Can the immigration bill be adopted? While the debates in public session have not yet started, Le Figaro takes stock, group by group, of the number of parliamentarians who, to date, could vote for the text resulting from the law committee of the Lower House .
In the Senate, Gérald Darmanin had looked after the right. In committee, this time he focused on “dealing” with the left wing of his majority. While many Macronists feared the examination of the immigration bill in the Assembly, all Renaissance deputies, including those from the left wing, voted favorably for the revised version of the text in committee. “At the moment, everyone is aligned,” confides a deputy from the left wing.
At the MoDem also, the new version of the text seems to suit all the deputies, including those from the left wing, who had indicated their “red line”, absolutely wishing to remove the abolition of medical aid from the bill. of state.
Horizons MPs have warned: the immigration bill is still “perfectable”. The president of the group, Laurent Marcangeli, hopes in particular for the reestablishment of the offense of illegal stay during the public session. However, the 30 deputies of the group would vote “all for, without exception and without qualms”, says Frédéric Valletoux, the text as it is today.
If the RN deputies remain open to a potential abstention depending on the “improvements” that could be made to the text in public session, the 88 elected officials would vote today against the bill. “We are against it, because there is still the red line with massive regularizations of illegal immigrants,” informs the secretary general of the RN group, Renaud Labaye.
There will a priori be no suspense: all the Insoumis are opposed to the text, and the 75 deputies of the group would therefore vote against.
They are the ones who will tip the scales one way or the other. For the moment, a very large majority of LR deputies are against the immigration bill as it was revised in committee. If 17 deputies had expressed in a forum their desire to approach the examination of this text in a “constructive” manner, today very few of them are speaking out favorably regarding the new version of the reform. According to our information, only two LR deputies would currently vote for: Mansour Kamardine (Mayotte) and Alexandre Vincendet (Rhône). “There are measures to tighten the conditions for granting residence permits, simplifications of procedures. Not voting for it would be deadly for the right of government. It’s preferring political politics to the interests of the country,” judges the latter.
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According to our information, only between two and five deputies could currently abstain. Among them, elected officials deemed “constructive” like Nicolas Forissier or Virginie Duby-Muller, who do not rule out voting for if the text evolves “positively” in public session. “A lot of things have been removed... Maybe I'm constructive, but I'm not naive either. The answers must be strong enough,” says the latter.
Furthermore, a number of deputies who had been rather open have for the moment shifted into frank opposition to the text. “The majority sent a clear message to the LR: “Fuck off!”,” says Stéphane Viry, for example. Thus, a very large majority of deputies - between 55 and 58 deputies - would currently vote against the text as it is written.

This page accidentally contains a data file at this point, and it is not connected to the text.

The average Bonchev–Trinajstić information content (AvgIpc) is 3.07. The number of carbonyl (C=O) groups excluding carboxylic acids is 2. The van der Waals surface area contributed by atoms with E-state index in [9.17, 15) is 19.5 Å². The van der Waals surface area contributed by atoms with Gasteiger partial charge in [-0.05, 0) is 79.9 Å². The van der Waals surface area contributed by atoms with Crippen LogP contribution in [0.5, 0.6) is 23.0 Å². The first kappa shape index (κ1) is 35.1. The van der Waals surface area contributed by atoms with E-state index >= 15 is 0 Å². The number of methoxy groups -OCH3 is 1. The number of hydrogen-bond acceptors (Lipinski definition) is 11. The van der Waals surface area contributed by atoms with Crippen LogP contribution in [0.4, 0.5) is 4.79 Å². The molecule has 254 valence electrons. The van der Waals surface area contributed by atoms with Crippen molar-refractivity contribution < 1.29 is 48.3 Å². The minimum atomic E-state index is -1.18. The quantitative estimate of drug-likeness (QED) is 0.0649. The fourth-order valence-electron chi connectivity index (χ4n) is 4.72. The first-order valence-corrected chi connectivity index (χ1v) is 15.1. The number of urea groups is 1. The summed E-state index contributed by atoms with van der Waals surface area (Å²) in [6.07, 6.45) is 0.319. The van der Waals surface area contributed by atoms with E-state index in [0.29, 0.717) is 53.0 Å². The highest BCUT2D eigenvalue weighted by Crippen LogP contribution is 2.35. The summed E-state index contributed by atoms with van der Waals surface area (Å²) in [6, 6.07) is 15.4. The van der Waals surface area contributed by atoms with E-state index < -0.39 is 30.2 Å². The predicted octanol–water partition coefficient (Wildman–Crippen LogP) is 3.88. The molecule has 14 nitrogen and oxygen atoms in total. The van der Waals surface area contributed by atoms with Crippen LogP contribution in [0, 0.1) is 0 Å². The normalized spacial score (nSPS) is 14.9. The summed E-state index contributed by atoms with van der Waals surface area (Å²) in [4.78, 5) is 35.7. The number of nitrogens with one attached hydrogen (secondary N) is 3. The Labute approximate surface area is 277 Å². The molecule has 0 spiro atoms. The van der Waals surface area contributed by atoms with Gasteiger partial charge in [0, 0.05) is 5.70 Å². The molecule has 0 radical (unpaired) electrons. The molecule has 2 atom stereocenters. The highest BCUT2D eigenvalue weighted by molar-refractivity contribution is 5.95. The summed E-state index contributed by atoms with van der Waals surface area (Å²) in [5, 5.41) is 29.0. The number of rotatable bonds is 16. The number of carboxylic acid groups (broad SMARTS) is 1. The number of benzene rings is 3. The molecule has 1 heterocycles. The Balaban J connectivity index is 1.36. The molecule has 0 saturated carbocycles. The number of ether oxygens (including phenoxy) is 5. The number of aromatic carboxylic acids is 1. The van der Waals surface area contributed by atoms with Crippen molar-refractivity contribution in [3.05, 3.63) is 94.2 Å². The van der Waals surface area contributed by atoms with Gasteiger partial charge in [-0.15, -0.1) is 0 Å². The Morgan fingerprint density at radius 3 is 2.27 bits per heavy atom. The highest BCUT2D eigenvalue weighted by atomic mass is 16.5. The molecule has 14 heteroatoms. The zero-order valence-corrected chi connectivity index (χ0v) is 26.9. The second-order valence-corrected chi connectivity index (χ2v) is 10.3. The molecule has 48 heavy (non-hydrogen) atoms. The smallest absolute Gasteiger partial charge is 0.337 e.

The socialists are in total opposition to the bill as it comes out of committee. Only the deputy for Guadeloupe Christian Baptiste, who considers the efforts made by the minister in the overseas territories laudable, confides to Le Figaro that he is not open to abstention.
All environmentalists are opposed to the immigration bill and the 23 deputies of the group are against the current version of the text.
“We are resolutely opposed to this law and will vote against it.” Tuesday morning, the communist Elsa Faucillon was firm. However, a little earlier, the national secretary of his party, Fabien Roussel, did not close the door to a potential abstention. According to our information, between one and four of the group's 22 deputies, all overseas, would consider abstaining. This would for example be the case of the deputy for Guadeloupe, Jiovanny William.
The government expects to obtain the 21 votes of parliamentarians from the Liot group (Libertés, independents, overseas and territories). But even if the deputies present in the law committee all validated the text, the game is far from won for the executive. According to our information, between 10 and 15 elected officials from the group would currently vote favorably on the version as produced by the commission. Between 4 and 10 could abstain, and between 2 and 5 plan to vote against.
The deputies Emmanuelle Ménard, Véronique Besse and Nicolas Dupont-Aignan all three confirmed to Le Figaro, they would not vote for the immigration bill as it came from the law committee.
On the other hand, David Habib, the former socialist parliamentarian, does not yet have a firm position. “I haven’t decided anything yet, I’m waiting for details,” he assures. It does not close the door to a vote for, nor to an abstention, nor to a vote against.
In total, with the current version of the text, to date, the government could only count, according to our estimates, on 269 votes in favor (294 against and 14 abstentions), in the best case scenario. And in the worst case scenario, he would only obtain 263 votes in favor (306 against and 8 abstentions). For the moment, the immigration bill would therefore have very little chance of passing if all the deputies were present at the time of the vote.